High-quality hand-made Shekere.
The shekere (from Yoruba Ṣẹ́kẹrẹ) is a West African percussion instrument consisting of a dried gourd with beads woven into a net covering the gourd. The instrument is common in West African and Latin American folkloric traditions (such as Capoeira) as well as some of the popular music styles. In performance, it is shaken and/or hit against the hands.
The shekere is made from gourds that grow on the ground. The shape of the gourd determines the sound of the instrument. A shekere is made by drying the gourd for several months then removing the pulp and seeds. After it is scrubbed, skillful beadwork is added as well as color.
Our artist-craftsman “Spidy” creating the Shekere by hand. He creates every instrument with care and it is made from a cabaça-like gourd. The net has beads with different colors for beauty and sound are woven into it.
The different type of beads determines the sound. Among the variables are the material of the beads, their size, net density and the overall quality of woven work. The second factor is the gourd. The size of it and the cleaning quality after it is dried.
Each piece is unique and hand-made. This means the sound of each piece has slight differences from one instrument to another. But nevertheless, all of them looks and sounds beautiful!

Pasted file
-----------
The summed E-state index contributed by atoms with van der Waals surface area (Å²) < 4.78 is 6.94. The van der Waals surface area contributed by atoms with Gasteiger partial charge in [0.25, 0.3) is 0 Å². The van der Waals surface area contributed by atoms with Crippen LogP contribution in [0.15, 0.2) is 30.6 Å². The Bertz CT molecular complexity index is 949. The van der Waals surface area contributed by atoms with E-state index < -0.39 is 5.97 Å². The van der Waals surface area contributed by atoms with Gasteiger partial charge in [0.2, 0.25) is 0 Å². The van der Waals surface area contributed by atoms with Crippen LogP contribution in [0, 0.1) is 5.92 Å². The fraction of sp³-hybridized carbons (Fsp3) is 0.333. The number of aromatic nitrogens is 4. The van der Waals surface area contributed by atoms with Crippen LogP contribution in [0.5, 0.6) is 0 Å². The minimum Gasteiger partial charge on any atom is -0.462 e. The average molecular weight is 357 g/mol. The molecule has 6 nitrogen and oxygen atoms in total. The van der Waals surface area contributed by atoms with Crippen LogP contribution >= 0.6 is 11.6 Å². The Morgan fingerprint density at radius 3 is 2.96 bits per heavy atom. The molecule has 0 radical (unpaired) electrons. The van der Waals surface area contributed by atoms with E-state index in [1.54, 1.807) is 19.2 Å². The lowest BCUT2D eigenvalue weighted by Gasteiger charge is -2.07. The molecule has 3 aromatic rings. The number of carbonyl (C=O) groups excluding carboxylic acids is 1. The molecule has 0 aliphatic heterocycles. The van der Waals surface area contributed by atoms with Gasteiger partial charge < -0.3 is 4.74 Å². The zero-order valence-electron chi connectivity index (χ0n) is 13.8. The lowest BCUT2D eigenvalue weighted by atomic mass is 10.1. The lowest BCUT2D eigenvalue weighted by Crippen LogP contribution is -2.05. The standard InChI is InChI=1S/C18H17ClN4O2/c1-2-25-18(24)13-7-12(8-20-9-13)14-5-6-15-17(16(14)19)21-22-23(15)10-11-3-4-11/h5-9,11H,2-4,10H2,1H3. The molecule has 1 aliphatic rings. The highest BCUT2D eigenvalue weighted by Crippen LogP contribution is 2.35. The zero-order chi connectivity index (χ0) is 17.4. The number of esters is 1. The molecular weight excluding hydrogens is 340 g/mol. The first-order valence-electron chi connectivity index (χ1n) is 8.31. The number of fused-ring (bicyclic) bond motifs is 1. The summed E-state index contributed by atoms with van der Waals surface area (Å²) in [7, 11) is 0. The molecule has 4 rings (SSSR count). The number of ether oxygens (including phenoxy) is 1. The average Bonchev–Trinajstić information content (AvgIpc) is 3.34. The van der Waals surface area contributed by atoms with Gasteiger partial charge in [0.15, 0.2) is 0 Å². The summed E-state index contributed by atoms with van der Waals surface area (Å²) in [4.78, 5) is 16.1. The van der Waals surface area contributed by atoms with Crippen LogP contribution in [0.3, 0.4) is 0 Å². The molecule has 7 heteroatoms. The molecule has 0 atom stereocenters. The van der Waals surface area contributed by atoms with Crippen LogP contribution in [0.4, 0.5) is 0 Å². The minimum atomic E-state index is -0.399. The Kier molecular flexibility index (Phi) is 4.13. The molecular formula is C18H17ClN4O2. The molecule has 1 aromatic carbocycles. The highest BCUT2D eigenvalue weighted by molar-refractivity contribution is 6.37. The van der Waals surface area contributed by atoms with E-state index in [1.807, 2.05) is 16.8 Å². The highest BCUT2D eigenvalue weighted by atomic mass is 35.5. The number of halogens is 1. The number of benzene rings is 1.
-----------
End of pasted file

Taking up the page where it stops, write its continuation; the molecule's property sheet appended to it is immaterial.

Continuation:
Shekere with a clear varnished finish.
We have the ability to customize the colors of the beads for you. This means we can create the perfect instrument especially for you. And of course, we have ready shekeres with black and white or colorful beads woven into it. You can also choose from clear, red or black lacquer for the gourd color. Write the color you want in the order message. Otherwise, we’ll send a cherry-red color.
- We are not responsible for any tax payment you need to pay in your country when receiving the product. Please check it before buying.
- WARNING: Non-contractual photos. Every manufactured instrument is unique! However, we guarantee you an impeccable quality with a visual aspect as close as possible to the pictures.
- The shekere is somewhat fragile. So please keep it safe and don’t drop it or drop anything on top of it.